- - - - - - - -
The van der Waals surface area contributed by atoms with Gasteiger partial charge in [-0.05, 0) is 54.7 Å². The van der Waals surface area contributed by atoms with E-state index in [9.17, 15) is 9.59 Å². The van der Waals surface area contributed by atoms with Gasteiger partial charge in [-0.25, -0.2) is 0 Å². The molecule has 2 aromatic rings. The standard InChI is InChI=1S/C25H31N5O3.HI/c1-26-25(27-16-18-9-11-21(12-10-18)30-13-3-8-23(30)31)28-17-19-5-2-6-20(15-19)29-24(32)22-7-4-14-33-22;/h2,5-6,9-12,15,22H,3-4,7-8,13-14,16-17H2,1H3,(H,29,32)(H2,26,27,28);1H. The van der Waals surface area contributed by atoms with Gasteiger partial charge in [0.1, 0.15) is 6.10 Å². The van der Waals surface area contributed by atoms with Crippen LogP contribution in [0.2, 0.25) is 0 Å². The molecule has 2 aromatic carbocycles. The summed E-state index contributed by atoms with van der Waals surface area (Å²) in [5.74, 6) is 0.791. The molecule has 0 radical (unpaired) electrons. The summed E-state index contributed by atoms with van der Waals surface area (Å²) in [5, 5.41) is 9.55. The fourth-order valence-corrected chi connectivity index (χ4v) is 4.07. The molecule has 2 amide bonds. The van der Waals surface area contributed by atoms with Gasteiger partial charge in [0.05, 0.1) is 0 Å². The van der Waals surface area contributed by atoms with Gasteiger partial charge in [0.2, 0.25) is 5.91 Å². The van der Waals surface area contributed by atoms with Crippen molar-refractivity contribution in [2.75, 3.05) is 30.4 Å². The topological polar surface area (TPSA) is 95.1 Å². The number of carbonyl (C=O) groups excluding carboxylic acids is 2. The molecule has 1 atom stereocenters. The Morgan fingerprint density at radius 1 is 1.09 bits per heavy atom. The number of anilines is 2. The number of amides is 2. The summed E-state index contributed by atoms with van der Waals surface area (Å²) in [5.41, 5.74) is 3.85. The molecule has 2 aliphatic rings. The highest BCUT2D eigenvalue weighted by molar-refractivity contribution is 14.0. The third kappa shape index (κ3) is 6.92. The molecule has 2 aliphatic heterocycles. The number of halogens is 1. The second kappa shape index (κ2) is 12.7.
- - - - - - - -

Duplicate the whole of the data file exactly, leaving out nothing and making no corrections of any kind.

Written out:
The van der Waals surface area contributed by atoms with Gasteiger partial charge in [-0.05, 0) is 54.7 Å². The van der Waals surface area contributed by atoms with E-state index in [9.17, 15) is 9.59 Å². The van der Waals surface area contributed by atoms with Gasteiger partial charge in [-0.25, -0.2) is 0 Å². The molecule has 2 aromatic rings. The standard InChI is InChI=1S/C25H31N5O3.HI/c1-26-25(27-16-18-9-11-21(12-10-18)30-13-3-8-23(30)31)28-17-19-5-2-6-20(15-19)29-24(32)22-7-4-14-33-22;/h2,5-6,9-12,15,22H,3-4,7-8,13-14,16-17H2,1H3,(H,29,32)(H2,26,27,28);1H. The van der Waals surface area contributed by atoms with Gasteiger partial charge in [0.1, 0.15) is 6.10 Å². The van der Waals surface area contributed by atoms with Crippen LogP contribution in [0.2, 0.25) is 0 Å². The molecule has 2 aromatic carbocycles. The summed E-state index contributed by atoms with van der Waals surface area (Å²) in [5.74, 6) is 0.791. The molecule has 0 radical (unpaired) electrons. The summed E-state index contributed by atoms with van der Waals surface area (Å²) in [5, 5.41) is 9.55. The fourth-order valence-corrected chi connectivity index (χ4v) is 4.07. The molecule has 2 amide bonds. The van der Waals surface area contributed by atoms with Gasteiger partial charge in [0.05, 0.1) is 0 Å². The van der Waals surface area contributed by atoms with Gasteiger partial charge in [0.2, 0.25) is 5.91 Å². The van der Waals surface area contributed by atoms with Crippen molar-refractivity contribution in [2.75, 3.05) is 30.4 Å². The topological polar surface area (TPSA) is 95.1 Å². The number of carbonyl (C=O) groups excluding carboxylic acids is 2. The molecule has 1 atom stereocenters. The Morgan fingerprint density at radius 1 is 1.09 bits per heavy atom. The number of anilines is 2. The number of amides is 2. The summed E-state index contributed by atoms with van der Waals surface area (Å²) in [5.41, 5.74) is 3.85. The molecule has 2 aliphatic rings. The highest BCUT2D eigenvalue weighted by molar-refractivity contribution is 14.0. The third kappa shape index (κ3) is 6.92. The molecule has 2 aliphatic heterocycles. The number of halogens is 1. The second kappa shape index (κ2) is 12.7.